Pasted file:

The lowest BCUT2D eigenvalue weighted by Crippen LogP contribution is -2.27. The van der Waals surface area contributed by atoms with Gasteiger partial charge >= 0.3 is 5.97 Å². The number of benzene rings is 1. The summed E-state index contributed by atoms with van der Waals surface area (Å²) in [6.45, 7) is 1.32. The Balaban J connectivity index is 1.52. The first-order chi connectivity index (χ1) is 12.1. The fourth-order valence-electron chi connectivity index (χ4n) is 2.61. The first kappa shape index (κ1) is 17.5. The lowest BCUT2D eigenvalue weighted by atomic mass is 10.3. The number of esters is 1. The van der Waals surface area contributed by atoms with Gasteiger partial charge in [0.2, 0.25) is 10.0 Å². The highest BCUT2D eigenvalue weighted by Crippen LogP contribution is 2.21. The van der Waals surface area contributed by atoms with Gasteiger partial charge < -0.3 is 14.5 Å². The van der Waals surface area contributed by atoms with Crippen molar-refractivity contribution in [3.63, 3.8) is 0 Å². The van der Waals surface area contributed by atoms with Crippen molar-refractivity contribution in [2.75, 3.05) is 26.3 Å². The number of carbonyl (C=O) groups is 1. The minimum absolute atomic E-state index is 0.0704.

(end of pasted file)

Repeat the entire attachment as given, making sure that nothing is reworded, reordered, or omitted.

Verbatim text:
The lowest BCUT2D eigenvalue weighted by Crippen LogP contribution is -2.27. The van der Waals surface area contributed by atoms with Gasteiger partial charge >= 0.3 is 5.97 Å². The number of benzene rings is 1. The summed E-state index contributed by atoms with van der Waals surface area (Å²) in [6.45, 7) is 1.32. The Balaban J connectivity index is 1.52. The first-order chi connectivity index (χ1) is 12.1. The fourth-order valence-electron chi connectivity index (χ4n) is 2.61. The first kappa shape index (κ1) is 17.5. The lowest BCUT2D eigenvalue weighted by atomic mass is 10.3. The number of esters is 1. The van der Waals surface area contributed by atoms with Gasteiger partial charge in [0.2, 0.25) is 10.0 Å². The highest BCUT2D eigenvalue weighted by Crippen LogP contribution is 2.21. The van der Waals surface area contributed by atoms with Gasteiger partial charge < -0.3 is 14.5 Å². The van der Waals surface area contributed by atoms with Crippen molar-refractivity contribution in [3.63, 3.8) is 0 Å². The van der Waals surface area contributed by atoms with Crippen molar-refractivity contribution in [2.75, 3.05) is 26.3 Å². The number of carbonyl (C=O) groups is 1. The minimum absolute atomic E-state index is 0.0704.